Apple is purportedly tweaking the layout of its retail stores to shine a light on more products.
One device that's changing location is the iPod, 9to5Mac said late Tuesday, citing intel from several Apple Retail managers briefed on the plans. Previously, iPods were stored in the back room along with iPhones, iPads and other major products, so customers had to request one from a sales rep. Starting next Wednesday, Apple will display its latest iPod lineup in the accessory section so that customers can just pick one off the rack.
Once Apple's core product before the introduction of the iPhone and iPad, the iPod has gradually become a less significant part of the lineup, accounting for a lower slice of sales. In July, Apple upgraded the iPod Touch with an 8-megapixel camera and a faster 64-bit processor and also increased the variety of colors available for the iPod Nano and Shuffle. Relegating the iPod to the accessory rack can be seen as a type of demotion but also a better way to highlight the devices so they catch the eye of more consumers.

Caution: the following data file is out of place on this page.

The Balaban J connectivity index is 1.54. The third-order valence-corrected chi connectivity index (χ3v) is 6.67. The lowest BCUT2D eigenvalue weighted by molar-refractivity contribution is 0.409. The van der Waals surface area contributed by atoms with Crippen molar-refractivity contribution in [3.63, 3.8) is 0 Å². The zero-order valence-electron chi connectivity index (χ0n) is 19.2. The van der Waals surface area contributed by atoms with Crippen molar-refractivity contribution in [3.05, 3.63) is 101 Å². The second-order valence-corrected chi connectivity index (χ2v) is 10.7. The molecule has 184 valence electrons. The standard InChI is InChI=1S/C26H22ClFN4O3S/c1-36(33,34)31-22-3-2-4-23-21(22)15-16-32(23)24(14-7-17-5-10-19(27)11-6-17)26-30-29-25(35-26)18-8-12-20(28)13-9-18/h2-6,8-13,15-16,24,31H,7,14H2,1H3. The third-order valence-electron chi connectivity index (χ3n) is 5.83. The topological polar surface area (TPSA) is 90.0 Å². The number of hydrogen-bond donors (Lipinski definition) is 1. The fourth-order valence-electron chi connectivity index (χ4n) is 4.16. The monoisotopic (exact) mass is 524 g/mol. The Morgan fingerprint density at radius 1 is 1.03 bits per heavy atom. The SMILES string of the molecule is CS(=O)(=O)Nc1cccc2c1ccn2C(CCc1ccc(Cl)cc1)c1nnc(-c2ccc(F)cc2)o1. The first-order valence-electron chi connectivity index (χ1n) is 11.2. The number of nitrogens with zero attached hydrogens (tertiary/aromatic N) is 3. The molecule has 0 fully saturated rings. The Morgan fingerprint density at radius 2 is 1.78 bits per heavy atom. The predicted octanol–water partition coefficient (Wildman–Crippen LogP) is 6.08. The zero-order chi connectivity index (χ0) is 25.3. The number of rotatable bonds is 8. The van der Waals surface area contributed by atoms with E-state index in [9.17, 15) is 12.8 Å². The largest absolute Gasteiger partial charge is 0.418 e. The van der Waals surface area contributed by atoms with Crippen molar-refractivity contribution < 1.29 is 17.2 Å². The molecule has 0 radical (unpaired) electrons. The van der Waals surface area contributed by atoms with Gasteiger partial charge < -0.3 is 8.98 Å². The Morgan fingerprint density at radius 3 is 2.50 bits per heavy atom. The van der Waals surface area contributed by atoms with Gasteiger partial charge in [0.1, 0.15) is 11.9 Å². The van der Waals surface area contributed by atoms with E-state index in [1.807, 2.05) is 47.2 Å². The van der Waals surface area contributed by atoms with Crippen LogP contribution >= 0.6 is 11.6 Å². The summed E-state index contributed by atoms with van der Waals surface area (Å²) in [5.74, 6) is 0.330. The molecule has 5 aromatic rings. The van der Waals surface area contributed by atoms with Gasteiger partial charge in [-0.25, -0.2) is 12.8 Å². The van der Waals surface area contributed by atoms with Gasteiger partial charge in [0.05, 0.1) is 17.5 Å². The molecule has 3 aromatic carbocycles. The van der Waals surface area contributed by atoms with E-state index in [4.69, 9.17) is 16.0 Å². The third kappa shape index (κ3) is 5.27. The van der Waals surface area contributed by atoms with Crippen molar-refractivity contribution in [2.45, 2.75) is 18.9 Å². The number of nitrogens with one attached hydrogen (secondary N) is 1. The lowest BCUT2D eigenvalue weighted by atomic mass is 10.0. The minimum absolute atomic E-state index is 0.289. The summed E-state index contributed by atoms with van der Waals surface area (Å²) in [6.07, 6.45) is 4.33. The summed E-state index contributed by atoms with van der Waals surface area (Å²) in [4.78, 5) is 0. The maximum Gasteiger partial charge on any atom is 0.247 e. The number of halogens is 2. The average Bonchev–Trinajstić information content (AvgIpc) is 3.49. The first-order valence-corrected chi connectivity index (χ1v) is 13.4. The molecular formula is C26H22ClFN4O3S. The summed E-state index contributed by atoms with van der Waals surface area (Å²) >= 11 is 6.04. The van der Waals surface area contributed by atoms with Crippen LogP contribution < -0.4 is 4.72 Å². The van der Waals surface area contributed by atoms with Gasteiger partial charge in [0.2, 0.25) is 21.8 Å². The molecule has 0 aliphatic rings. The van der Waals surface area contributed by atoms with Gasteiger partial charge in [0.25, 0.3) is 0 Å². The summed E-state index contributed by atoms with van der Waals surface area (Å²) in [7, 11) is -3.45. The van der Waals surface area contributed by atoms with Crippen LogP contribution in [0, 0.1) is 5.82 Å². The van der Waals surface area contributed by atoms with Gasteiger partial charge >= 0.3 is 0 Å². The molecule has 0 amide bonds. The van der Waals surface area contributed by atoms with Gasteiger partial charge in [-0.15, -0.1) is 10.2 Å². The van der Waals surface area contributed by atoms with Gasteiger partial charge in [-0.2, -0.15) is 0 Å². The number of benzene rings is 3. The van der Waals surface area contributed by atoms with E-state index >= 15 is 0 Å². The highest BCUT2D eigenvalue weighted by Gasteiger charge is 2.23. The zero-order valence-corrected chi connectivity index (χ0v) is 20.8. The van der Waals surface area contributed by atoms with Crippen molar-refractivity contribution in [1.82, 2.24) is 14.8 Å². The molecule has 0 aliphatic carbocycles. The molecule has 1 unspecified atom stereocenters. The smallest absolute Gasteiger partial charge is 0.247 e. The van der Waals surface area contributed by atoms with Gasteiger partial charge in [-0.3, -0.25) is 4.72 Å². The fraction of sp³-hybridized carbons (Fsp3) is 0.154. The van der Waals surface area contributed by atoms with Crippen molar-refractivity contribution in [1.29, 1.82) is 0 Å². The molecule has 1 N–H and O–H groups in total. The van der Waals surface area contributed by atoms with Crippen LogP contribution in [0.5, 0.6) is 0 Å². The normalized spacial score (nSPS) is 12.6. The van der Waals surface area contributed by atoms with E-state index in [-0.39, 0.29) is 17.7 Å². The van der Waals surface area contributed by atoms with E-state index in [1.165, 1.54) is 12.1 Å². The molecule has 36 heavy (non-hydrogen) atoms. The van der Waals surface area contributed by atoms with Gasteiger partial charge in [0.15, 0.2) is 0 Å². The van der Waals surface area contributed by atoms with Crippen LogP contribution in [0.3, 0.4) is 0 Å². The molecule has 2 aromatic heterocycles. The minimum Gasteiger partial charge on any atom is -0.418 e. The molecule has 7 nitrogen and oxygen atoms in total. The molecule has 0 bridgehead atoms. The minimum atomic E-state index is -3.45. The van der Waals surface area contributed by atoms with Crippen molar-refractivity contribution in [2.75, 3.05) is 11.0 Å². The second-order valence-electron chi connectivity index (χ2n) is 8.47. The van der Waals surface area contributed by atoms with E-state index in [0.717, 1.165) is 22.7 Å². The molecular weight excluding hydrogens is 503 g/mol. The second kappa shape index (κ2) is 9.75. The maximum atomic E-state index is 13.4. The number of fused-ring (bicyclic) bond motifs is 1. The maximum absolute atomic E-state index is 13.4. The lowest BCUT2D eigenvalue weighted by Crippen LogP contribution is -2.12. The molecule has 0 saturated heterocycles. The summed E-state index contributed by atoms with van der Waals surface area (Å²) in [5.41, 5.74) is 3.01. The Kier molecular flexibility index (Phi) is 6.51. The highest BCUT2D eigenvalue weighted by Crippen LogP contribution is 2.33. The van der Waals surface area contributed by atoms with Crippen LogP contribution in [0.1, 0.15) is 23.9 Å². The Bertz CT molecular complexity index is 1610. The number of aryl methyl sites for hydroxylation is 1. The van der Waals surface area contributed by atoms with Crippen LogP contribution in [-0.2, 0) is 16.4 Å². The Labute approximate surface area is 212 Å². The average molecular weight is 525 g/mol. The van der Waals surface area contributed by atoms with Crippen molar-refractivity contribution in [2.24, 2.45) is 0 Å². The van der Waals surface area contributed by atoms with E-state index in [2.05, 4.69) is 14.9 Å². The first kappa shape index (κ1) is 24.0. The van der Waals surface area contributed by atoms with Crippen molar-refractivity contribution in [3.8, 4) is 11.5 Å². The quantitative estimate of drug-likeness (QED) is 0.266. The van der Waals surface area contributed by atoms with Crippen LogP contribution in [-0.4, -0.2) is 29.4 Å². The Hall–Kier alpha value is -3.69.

As part of the store revamp, Apple will also remove its iPad 2 Smart Signs. In the old days, Apple Stores used paper signs and poster boards to display information about its different products. In 2011, Apple replaced those signs and boards with non-working iPad 2 units that displayed product information on their screens. Referred to as Smart Signs, the units apparently confused some customers who thought they were working iPads that they could try out, 9to5Mac said.
Instead of the Smart Signs, Apple will put product and pricing information directly onto the displays of iPhones, iPads and Mac computers. By removing the Smart Signs, Apple will also create more space for other products that consumers can take for a test drive. As one example citied by 9to5Mac, Apple will highlight iPhones with redesigned white display docks.
The changes are slated to take place overnight on Tuesday, August 25, so that consumers who visit an Apple Store will see the revamp in action on Wednesday.
Apple did not immediately respond to CNET's request for comment.